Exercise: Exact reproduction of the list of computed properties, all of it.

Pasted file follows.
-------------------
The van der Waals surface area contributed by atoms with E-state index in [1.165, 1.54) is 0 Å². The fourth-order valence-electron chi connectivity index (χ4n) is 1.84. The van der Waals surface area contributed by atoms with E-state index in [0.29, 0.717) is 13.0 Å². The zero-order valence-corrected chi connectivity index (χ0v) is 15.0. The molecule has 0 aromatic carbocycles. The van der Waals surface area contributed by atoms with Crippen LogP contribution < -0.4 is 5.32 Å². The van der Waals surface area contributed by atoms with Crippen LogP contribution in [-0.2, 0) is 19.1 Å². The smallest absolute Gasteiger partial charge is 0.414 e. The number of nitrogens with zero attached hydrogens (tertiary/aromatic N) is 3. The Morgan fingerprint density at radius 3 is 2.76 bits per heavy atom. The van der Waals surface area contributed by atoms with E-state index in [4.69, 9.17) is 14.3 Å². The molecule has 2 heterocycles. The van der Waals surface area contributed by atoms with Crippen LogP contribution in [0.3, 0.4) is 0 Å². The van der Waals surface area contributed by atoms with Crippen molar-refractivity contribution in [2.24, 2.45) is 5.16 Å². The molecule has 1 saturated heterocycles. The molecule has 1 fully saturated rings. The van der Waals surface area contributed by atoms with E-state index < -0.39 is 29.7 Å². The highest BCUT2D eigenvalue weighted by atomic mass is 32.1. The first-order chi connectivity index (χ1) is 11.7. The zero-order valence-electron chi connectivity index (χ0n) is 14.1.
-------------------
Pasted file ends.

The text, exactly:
The van der Waals surface area contributed by atoms with E-state index in [1.165, 1.54) is 0 Å². The fourth-order valence-electron chi connectivity index (χ4n) is 1.84. The van der Waals surface area contributed by atoms with E-state index in [0.29, 0.717) is 13.0 Å². The zero-order valence-corrected chi connectivity index (χ0v) is 15.0. The molecule has 0 aromatic carbocycles. The van der Waals surface area contributed by atoms with Crippen LogP contribution < -0.4 is 5.32 Å². The van der Waals surface area contributed by atoms with Crippen LogP contribution in [-0.2, 0) is 19.1 Å². The smallest absolute Gasteiger partial charge is 0.414 e. The number of nitrogens with zero attached hydrogens (tertiary/aromatic N) is 3. The Morgan fingerprint density at radius 3 is 2.76 bits per heavy atom. The van der Waals surface area contributed by atoms with E-state index in [4.69, 9.17) is 14.3 Å². The molecule has 2 heterocycles. The van der Waals surface area contributed by atoms with Crippen LogP contribution in [0.3, 0.4) is 0 Å². The van der Waals surface area contributed by atoms with Crippen molar-refractivity contribution in [2.24, 2.45) is 5.16 Å². The molecule has 1 saturated heterocycles. The molecule has 1 fully saturated rings. The van der Waals surface area contributed by atoms with E-state index < -0.39 is 29.7 Å². The highest BCUT2D eigenvalue weighted by atomic mass is 32.1. The first-order chi connectivity index (χ1) is 11.7. The zero-order valence-electron chi connectivity index (χ0n) is 14.1.